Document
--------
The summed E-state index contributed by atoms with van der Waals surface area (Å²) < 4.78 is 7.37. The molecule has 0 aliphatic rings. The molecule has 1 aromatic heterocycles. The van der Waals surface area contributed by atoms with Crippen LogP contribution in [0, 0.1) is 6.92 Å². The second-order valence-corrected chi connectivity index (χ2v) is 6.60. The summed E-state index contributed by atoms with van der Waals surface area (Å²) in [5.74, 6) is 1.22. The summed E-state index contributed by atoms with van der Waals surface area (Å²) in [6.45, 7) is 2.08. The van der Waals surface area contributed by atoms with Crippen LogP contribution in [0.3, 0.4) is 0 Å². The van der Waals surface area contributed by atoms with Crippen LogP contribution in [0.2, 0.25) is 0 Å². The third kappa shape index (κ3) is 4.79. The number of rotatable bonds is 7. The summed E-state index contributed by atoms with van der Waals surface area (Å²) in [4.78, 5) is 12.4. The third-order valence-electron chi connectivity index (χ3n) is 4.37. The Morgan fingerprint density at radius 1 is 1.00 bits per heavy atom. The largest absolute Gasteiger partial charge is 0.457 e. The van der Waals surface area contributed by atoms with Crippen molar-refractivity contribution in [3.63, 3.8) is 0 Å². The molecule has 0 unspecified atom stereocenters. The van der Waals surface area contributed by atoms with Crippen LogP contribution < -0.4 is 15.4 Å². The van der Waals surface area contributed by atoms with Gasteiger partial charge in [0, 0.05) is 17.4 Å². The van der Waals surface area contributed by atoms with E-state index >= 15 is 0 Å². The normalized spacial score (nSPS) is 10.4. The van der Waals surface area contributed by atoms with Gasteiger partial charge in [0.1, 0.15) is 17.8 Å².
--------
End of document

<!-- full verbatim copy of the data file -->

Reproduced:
The summed E-state index contributed by atoms with van der Waals surface area (Å²) < 4.78 is 7.37. The molecule has 0 aliphatic rings. The molecule has 1 aromatic heterocycles. The van der Waals surface area contributed by atoms with Crippen LogP contribution in [0, 0.1) is 6.92 Å². The second-order valence-corrected chi connectivity index (χ2v) is 6.60. The summed E-state index contributed by atoms with van der Waals surface area (Å²) in [5.74, 6) is 1.22. The summed E-state index contributed by atoms with van der Waals surface area (Å²) in [6.45, 7) is 2.08. The van der Waals surface area contributed by atoms with Crippen LogP contribution in [0.3, 0.4) is 0 Å². The van der Waals surface area contributed by atoms with Crippen LogP contribution in [0.2, 0.25) is 0 Å². The third kappa shape index (κ3) is 4.79. The number of rotatable bonds is 7. The summed E-state index contributed by atoms with van der Waals surface area (Å²) in [4.78, 5) is 12.4. The third-order valence-electron chi connectivity index (χ3n) is 4.37. The Morgan fingerprint density at radius 1 is 1.00 bits per heavy atom. The largest absolute Gasteiger partial charge is 0.457 e. The van der Waals surface area contributed by atoms with Crippen molar-refractivity contribution in [3.63, 3.8) is 0 Å². The molecule has 0 unspecified atom stereocenters. The van der Waals surface area contributed by atoms with Crippen LogP contribution < -0.4 is 15.4 Å². The van der Waals surface area contributed by atoms with Gasteiger partial charge in [0, 0.05) is 17.4 Å². The van der Waals surface area contributed by atoms with E-state index >= 15 is 0 Å². The normalized spacial score (nSPS) is 10.4. The van der Waals surface area contributed by atoms with Gasteiger partial charge in [0.1, 0.15) is 17.8 Å².